What are the differences between using a Marketing Agency and building your own In-house Marketing Team?
When it comes to marketing your business, there are two very different ways to organise your marketing resources. Each offers different benefits and challenges.
If you are currently musing over whether to invest in your own team or hire a marketing agency, this post is for you.
What is the difference between In-house vs. Agency Marketing?
The Pros of In-house Marketing
The advantages of developing your own in-house marketing team are numerous and include:
Access: It’s far easier to access your in-house marketing team as they are located in your office. In comparison, agencies aren’t always located so closely and you need to schedule time to talk because of their multiple client approach. If your business chooses to outsource its marketing, you’ll need a responsive agency and dedicated point of contact and agreed service level agreements.
Focus: In-house marketing teams naturally focus 100% on your business whereas agencies work on multiple clients. Agency teams can learn your brand and dedicate time to its marketing strategy, but they also have other clients and their own marketing needs to consider too. Depending on your company and its requirements, you may prefer having a team all to yourself.
Brand exclusivity: With one internal marketing team working exclusively and deeply on your marketing, they will know your brand, its customers, its competitors in more detail than a team operating as a light touch as and when needed. This informs all their marketing decisions and materials. Agencies can get to know your company’s value, tone, and overall brand, that process takes time.
Control: When you outsource your marketing and hire a marketing agency, you share the responsibilities of your marketing strategy. In some cases, businesses prefer to have complete control over their marketing, which can make working with an agency difficult. Agencies will want to have an input to help produce the very best work. If you like having that level of control, it’s best to build an in-house team.
The Cons of taking an In-house Marketing Approach
Capability: The abilities of your team, company, and marketing budget is a major drawback of in-house marketing.
If you focus on building your marketing department, your geographical location probably limits you. Although more roles are now part or full time remote, many aren’t. Although agencies face the same problem, it’s not your problem to solve.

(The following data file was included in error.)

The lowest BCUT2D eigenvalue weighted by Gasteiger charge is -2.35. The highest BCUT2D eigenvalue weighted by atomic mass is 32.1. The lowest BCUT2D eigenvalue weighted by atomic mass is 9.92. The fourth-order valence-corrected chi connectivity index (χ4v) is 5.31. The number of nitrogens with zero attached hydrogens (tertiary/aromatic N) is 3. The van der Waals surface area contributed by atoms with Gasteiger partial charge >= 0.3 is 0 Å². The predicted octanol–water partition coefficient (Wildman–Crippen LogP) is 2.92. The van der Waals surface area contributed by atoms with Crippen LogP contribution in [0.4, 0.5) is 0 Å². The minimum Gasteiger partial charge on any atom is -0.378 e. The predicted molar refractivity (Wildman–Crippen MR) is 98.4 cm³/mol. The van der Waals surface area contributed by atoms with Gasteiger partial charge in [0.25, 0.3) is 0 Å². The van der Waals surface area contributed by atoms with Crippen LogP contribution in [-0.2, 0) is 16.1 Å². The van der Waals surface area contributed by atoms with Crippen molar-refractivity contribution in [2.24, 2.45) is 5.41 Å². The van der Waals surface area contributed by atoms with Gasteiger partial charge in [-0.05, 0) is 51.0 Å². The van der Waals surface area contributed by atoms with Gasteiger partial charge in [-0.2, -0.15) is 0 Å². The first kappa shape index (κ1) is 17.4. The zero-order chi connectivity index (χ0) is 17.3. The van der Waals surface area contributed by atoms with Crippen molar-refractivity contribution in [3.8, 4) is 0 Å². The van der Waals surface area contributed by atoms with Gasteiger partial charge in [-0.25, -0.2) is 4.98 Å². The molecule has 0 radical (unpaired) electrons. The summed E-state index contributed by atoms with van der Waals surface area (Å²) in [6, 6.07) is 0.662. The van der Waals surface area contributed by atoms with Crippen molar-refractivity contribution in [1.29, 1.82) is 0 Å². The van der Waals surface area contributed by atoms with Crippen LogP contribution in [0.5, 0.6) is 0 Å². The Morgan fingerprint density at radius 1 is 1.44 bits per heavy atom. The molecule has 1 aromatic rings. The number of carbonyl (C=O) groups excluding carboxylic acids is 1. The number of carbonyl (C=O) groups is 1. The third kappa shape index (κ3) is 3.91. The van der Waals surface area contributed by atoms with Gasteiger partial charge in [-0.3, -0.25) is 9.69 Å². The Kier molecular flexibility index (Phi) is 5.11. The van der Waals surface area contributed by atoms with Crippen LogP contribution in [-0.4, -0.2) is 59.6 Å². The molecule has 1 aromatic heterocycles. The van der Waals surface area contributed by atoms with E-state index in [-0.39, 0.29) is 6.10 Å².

Recruitment: Creating an internal marketing department takes time. The average time to hire for a marketing position can be upwards of 50 days.
Why? It starts with developing the job specification and advertising the role, working through the applications, scheduling and running interviews and making offers. This doesn’t include notice periods – most new hires will be working elsewhere and may need work a notice period of a month or more, which will inflate the time it takes to get them in role.
Employee costs: Maintaining an in-house marketing team isn’t the cheapest investment. Marketing managers can cost anywhere between £30,000 – 50,000 a year and more senior hires appreciably more. Also factor in taxes, insurance, healthcare, retirement plans, equipment, software, training and other expenses.
For SMEs, an in-house marketing team is a tremendous investment. That’s why the cost of maintaining these teams is one of the most significant drawbacks of internal marketing — it’s a massive commitment.
While a marketing agency isn’t free, they’re often much more cost-effective than in-house marketing because all their hiring challenges fall to them.
Employee turnover: When you have in-house staff, you inevitably have employee turnover. That becomes a negative in the in-house vs. agency marketing debate, though, because the loss of team members can slow and hurt your marketing efforts. It can also put pressure on remaining staff, which can result in poor performance and even higher turnover rates.
With an agency, you don’t have to worry about your activity slowing down. Changes of contact can be frequent to keep the account fresh and to cover any staffing issues they may have.
Software costs: As well as hiring your own people, you’ll have hardware and software costs. The whole software market has changed now with a glut of essential marketing technologies now available on monthly subscription. Depending on what you need, factor in access to website hosting, SEO tools, content marketing, social media, email, CRM and much more.
While you may still invest in tools like these when partnering with a marketing agency, you can often count on your agency to have a toolset. You therefore, don’t have to think about additional costs because the agency covers it already.
Scalability: It can be harder for in-house marketing teams to scale than agency teams.
That’s because agencies have access to a larger number of team members with various skill sets. If your business wants to do something specific, like a PPC campaign, you call your agency and they get it done. That’s not the case with in-house marketing. Someone would pick it up as an additional task and have to learn it.
With in-house marketing, you have limited team members and limited resources. If you want to scale your efforts, you need to either decrease work elsewhere or hire another team member, which takes time.